After breaking his leg, Morton returned home to mend, and was attacked by Hart and the Family to set up his eventual return. When Morton recovered, though, he found himself floundering in prelims, as Memphis was peaking as one of the hottest territories in the country in 1982. In addition to Lawler’s feud with Hart and the King’s chase of the AWA World title, Memphis was on fire with the debut of the Fabulous Ones. Jarrett had taken two marginal mid-card babyface draws, Steve Keirn and Stan Lane, paired them together with a snazzy gimmick complete with rock music, and reaped box-office rewards throughout the territory.

Because the company was doing such outstanding business in small Southern towns outside of Memphis, Nashville and Louisville, Jarrett was successfully splitting up crews on Friday and Saturday nights, with Lawler typically headlining one show, and the Fabs the other. To bolster the non-Fabs shows and give Lawler the occasional night off and more freedom to work AWA and Florida cities, Jarrett wanted a second babyface team with a similar rock-music gimmick to appeal to the young set.

Like the catchy “Stan and Steve” of the Fabs and “Ricky and Robert” of the Gibsons, Jarrett and Lawler decided to pair up Morton and Gibson as the R ‘n’ R, which evolved into the Rock ‘n’ Roll Express. Jarrett, Hart and Lawler have all claimed credit for the gimmick, and in a way, all three are correct. I believe it was Jarrett’s idea for the second team, while Lawler had the most input on their appearance, and Hart came up with the name and helped produce the team’s first music video: Joan Jett’s “I Love Rock ‘n’ Roll.” Lawler told me he gave Ricky and Robert issues of CIRCUS and other rock magazines featuring David Lee Roth and other rockers in spandex and headbands, and instructed them to buy similar outfits. Initially, Lawler went on to tell me, Morton and Gibson hated the gimmick, saying they felt “ridiculous” in the rocker getup.

The Rock ‘n’ Roll Express had some initial success and great matches with two other area wrestlers reinventing themselves: the great team of Nightmare and Speed, Danny Davis and Ken Wayne, respectively, who were now known as the Alpha and Beta, the Galaxians, managed by B-show manager Jim Cornette. In his book, JC credits the experience gained with tag-specialists David and Wayne as solid groundwork for his eventual run with the MX.

Set phasers to stun: The timing of tag specialists Danny Davis and Ken Wayne was out of this world.

Set phasers to stun: The timing of tag specialists Danny Davis and Ken Wayne was out of this world.

 

Although Ricky and Robert quickly gelled, most fans recognized their B-team push, i.e.., the Rock ‘n’ Rolls only got a run with the Southern tag titles around the time the Fabs were busy with the CWA “World” tag champion Assassins (Roger Smith and Don Bass). Morton and Gibson got a shot at AWA World tag champs Ken Patera and Crusher Blackwell, while the Fabs worked higher on the card in the main event, winning a loser-leaves-town match with the Moondogs for the Southern titles. The natural match-up between the two teams was saved for the last night of the Fabs’ initial run—and even though Keirn and Lane were leaving, the Fabs went over.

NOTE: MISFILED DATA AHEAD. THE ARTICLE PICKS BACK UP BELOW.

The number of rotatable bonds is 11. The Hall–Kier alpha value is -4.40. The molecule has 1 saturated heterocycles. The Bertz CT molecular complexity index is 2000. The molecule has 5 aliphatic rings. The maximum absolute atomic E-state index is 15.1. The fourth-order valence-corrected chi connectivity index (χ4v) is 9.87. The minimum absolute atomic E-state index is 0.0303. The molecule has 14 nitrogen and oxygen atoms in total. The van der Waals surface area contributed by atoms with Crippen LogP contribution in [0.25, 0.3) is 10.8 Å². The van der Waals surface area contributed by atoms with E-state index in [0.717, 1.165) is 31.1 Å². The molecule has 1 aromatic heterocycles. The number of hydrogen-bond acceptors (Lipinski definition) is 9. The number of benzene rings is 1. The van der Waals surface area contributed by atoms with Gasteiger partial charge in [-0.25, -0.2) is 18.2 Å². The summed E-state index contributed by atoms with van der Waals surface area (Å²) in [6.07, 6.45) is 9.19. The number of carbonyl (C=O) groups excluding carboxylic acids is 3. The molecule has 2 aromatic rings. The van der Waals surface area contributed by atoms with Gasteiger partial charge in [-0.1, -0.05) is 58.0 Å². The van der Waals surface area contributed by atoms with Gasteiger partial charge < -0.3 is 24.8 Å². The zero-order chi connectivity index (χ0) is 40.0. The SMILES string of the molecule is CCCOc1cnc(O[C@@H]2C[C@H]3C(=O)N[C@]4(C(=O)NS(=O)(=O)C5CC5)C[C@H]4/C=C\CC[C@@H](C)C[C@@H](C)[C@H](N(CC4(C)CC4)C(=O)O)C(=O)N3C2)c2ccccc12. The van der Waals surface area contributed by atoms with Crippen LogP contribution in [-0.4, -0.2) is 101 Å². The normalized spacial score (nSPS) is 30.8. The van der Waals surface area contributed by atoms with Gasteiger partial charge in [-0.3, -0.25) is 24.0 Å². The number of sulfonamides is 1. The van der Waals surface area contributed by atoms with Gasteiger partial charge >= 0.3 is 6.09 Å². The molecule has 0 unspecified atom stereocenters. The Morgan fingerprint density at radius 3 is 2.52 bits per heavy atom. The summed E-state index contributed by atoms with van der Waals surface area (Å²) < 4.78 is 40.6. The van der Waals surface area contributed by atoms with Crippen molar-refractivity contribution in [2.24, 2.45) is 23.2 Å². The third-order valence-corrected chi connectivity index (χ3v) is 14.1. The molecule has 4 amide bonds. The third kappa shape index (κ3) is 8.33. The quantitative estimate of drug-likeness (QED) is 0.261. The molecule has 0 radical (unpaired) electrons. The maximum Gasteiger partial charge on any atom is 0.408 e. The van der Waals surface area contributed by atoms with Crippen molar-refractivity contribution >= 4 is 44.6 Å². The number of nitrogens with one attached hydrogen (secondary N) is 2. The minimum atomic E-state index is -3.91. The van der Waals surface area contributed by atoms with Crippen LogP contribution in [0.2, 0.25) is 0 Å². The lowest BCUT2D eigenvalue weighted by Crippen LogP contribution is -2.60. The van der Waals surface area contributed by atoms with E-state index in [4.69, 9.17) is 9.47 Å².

Eventually, though, the “imitators” became the innovators. Morton and Gibson left Memphis for Mid-South later in 1984, shortly after the MX had done the same. Longtime Jarrett performer/sometime booker Bill Dundee pushed the Express as if they were the Fabs, making them the number-one heartthrob team in the Louisiana area. (The Fabs, meanwhile, went on to languish in the AWA, where they were booed out of the building in most arenas when booked against the Road Warriors in Chicago and Minneapolis.)

Mid-South owner Bill Watts initially had to be convinced by Dundee that the formula of young, smaller babyfaces feuding with larger heels could work. The territory had never seen anything like it, and it clicked with Mid-South fans. The Rock ‘n’ Rolls got over huge, as they were pushed like rock stars, featured in music videos produced by Joel Watts, Bill’s son, who took the Memphis art form to a new level with his videos set to the hottest music at the time.

To further distinguish his team as the anti-Rock ‘n’ Roll Express, Cornette often introduced his boys as being from the “Dark Side” before bouts in Mid-South. The chemistry between the Rock ‘n’ Rolls and the Midnights resulted in state-of-the-art matches for the time, further cementing the cool aura of tag wrestling in U.S.  The five former Memphis mid-card castoffs had become bona-fide drawing cards. Along the way, Cornette also lost his hair—twice in the same week in fact. (The book has the whole story, but leave it to Dundee to milk that stipulation for all its worth.) The two teams traded the Mid-South tag titles, drawing great, consistent money around the area.